Zoom, Skype, Google Hangouts, and other means of virtual communication were present before the coronavirus pandemic, but they were all underutilized. However, the pandemic forced us to embrace these tools and find new ways of communicating and collaborating through them.
As some companies are considering a return to the office in 2022, many are struggling with whether to stick to virtual meetings or resume face-to-face communication.
Is one better than the other? We won’t share our opinion on this. Instead, we’ll give you statistics and let you decide what works for you.
Numbers don’t lie. Let’s dive in.
Statistics on Conflict Resolution When WFH
Conflicts between co-workers aren’t new, but working from home has definitely affected how employees solve conflicts between them.
Here are a few stats on conflict resolution when working remotely:
- Conflict resolution was reduced by 80% when working from home, but 67% of employees found resolving conflicts more challenging when working from home (My Perfect Resume).
- 18% say that most issues result from the clash of values and lack of honesty or transparency when communicating about projects (SHRM).
- 69% of employees prefer messaging as a means of communication when working from home (Zogby Analytics).
- 62% of employees reported that they had issues with being interrupted or talked over, one of the main issues of online communication (Owl Labs).
- 27% of employees couldn’t observe common virtual meeting etiquette like engaging or staying focused (Curiosity at Work).
Statistics on Flow of Information Across Departments When WFH
How fast communication flows across departments is very important, and it directly affects productivity and revenue in a company.
Here is how communication flow has been impacted by employees working from home:
- 56% of employees report spending at least three hours a day in meetings, while 30% report being in meetings for eight hours a day. Most employees say these are primarily conversations they would have by simply moving from one office to another, but now they have to be scheduled (VIRTIRA). Subsequently, this delays the flow of communication compared to when employees work from the office.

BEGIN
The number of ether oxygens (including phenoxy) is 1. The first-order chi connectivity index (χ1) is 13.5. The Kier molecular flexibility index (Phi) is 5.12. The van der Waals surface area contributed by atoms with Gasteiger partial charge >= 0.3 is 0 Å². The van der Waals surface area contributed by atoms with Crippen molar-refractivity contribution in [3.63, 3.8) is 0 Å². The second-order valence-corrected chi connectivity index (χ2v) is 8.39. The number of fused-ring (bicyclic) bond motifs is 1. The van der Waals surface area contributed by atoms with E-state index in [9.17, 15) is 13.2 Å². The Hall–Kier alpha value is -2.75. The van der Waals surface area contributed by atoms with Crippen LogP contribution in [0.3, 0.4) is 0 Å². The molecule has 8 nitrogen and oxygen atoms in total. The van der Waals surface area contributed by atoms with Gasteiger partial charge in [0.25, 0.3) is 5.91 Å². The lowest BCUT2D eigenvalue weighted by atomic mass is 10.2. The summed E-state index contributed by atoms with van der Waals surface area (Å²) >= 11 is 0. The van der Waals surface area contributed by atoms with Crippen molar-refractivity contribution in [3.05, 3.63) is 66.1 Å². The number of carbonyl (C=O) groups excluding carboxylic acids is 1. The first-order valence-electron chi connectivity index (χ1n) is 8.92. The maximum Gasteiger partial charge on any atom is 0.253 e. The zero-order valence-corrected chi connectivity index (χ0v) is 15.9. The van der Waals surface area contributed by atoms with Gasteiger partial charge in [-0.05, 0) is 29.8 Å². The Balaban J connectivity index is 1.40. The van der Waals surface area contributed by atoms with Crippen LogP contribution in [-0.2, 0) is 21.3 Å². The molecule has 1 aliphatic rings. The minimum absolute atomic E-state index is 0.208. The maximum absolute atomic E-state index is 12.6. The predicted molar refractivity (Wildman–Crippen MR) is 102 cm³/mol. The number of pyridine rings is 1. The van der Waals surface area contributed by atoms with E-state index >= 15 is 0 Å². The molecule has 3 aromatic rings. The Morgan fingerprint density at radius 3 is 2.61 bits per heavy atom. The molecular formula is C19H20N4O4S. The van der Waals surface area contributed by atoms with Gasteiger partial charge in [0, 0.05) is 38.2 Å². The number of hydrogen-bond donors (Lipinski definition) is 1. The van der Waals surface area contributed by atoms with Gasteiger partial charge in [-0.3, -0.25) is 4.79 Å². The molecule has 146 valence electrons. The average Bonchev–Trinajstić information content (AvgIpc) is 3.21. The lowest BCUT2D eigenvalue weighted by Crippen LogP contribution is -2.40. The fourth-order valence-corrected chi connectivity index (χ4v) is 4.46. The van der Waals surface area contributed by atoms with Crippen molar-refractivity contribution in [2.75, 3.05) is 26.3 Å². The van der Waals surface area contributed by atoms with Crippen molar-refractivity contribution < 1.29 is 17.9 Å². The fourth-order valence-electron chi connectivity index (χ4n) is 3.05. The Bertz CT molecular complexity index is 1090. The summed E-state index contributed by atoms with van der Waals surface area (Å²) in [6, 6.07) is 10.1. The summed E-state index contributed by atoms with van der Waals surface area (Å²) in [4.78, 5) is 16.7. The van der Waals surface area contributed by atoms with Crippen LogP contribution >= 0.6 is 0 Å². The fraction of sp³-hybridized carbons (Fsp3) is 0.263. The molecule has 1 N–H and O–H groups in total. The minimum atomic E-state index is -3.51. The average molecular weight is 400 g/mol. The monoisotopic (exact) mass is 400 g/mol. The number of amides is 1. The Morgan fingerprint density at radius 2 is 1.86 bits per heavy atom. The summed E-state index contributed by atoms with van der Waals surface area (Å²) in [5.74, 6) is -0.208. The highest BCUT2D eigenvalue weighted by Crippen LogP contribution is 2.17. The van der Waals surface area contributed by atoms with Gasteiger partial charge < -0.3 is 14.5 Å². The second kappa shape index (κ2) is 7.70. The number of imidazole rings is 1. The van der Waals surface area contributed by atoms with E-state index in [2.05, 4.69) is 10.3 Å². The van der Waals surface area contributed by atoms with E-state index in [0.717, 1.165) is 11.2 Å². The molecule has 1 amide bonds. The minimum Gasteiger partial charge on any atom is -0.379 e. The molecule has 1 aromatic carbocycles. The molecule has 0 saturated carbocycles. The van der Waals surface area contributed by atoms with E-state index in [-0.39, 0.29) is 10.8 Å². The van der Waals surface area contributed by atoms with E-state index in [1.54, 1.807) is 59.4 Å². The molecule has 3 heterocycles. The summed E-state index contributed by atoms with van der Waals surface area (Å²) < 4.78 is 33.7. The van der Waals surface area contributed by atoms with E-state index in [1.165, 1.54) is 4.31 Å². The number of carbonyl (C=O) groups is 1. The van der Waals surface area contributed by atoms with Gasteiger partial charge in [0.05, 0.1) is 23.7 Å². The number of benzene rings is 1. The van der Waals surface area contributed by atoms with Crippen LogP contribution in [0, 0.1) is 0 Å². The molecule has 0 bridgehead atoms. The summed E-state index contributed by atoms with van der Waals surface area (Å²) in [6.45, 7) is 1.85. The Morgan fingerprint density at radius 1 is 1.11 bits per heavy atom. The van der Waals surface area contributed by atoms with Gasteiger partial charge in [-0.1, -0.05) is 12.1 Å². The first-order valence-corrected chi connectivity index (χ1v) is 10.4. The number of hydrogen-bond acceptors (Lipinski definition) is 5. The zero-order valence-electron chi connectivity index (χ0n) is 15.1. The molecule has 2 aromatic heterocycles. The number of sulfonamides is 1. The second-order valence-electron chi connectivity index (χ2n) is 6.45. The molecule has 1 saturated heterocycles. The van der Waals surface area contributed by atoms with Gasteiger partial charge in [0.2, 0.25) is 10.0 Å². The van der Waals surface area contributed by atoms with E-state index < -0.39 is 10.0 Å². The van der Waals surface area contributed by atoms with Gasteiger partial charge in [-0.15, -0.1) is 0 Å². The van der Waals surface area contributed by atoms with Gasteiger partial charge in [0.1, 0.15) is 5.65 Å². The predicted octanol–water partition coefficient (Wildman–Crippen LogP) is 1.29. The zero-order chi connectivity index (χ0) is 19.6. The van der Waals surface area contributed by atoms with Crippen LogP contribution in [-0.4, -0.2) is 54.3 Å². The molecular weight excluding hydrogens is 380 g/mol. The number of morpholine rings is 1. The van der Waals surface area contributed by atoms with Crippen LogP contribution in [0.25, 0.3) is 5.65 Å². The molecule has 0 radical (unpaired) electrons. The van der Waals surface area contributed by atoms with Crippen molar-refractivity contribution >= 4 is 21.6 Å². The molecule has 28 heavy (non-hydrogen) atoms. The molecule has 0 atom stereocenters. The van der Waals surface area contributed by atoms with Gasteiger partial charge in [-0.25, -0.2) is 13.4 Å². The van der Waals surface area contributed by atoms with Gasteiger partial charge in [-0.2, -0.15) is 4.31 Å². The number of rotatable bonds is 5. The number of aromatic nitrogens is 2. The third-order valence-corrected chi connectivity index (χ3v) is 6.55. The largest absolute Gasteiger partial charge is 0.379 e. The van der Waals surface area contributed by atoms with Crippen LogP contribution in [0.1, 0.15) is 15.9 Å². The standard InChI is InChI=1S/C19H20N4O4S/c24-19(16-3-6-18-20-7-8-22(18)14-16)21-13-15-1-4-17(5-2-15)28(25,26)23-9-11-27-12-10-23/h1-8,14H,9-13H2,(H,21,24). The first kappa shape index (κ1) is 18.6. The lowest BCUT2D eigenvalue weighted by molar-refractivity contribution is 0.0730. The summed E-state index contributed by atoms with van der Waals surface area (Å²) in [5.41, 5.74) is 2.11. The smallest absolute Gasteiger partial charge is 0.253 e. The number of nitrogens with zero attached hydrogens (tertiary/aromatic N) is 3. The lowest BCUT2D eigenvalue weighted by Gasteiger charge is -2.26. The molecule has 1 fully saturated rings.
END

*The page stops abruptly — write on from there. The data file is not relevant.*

- Time spent talking to management has increased by 38.03%, significantly improving the flow of information across all departments (Becker Friedman Institute).
- 91% of employees report having a stronger connection with their superiors since they started working from home (Forbes).
- 33% of employees complained about having difficulty collaborating with their co-workers due to different schedules and routines (Clutch).
- 58% of employees find it easy to communicate with their peers about work-related matters. However, 38% of employees (47% working from larger organizations & 50% young employees) complained about a lack of information from management, which was a huge barrier in their work (Zogby Analytics).
Statistics About Video Conferences When Working from Home
While commuting to and from work was exhausting, some employees found video calls even more exhausting. In 2020 the term “zoom exhaustion” was used, but there was no scientific explanation until recently. Zoom fatigue is people’s feeling of exhaustion after a video conference call.
Research has shown that virtual conference calls have varying effects on different groups of people. Below are some statistics:
- A study involving 103 employees and 1400 observations showed that having the camera off during virtual meetings can reduce fatigue (Science Daily).
- 32% of employees said having the camera off during a meeting allowed them to multitask. 15% of them said this boosted their productivity (Sage Journals).
- 92% of employees experience fatigue after a video conference, with the fatigue increasing in the afternoon and late evening (Psypost).
- 13.8% of women compared to 5.5% of men struggled with zoom fatigue (KCRA).
- 58% of introverts reported camera exhaustion, while 40% of extroverts complained about camera exhaustion. The higher zoom fatigue in introverts is linked to sensory overload (GlobeNewsWire).
Statistics on Challenges of Virtual Communication
Having face-to-face meetings reduces misunderstandings. Communication channels such as audio calls or emails are less reliable than face-to-face communication. These communication channels lead to miscommunication or loss of information.
Here are some statistics on how virtual communication has been a problem for employees and their issues:
- 62% of employees reported they lost essential files in their inbox or personal files their co-workers couldn’t access (Project. co).
- 15% of remote employees said their bosses distracted them by talking too much during meetings, and 45% of employees said their bosses stressed them out when communicating virtually (Airtasker).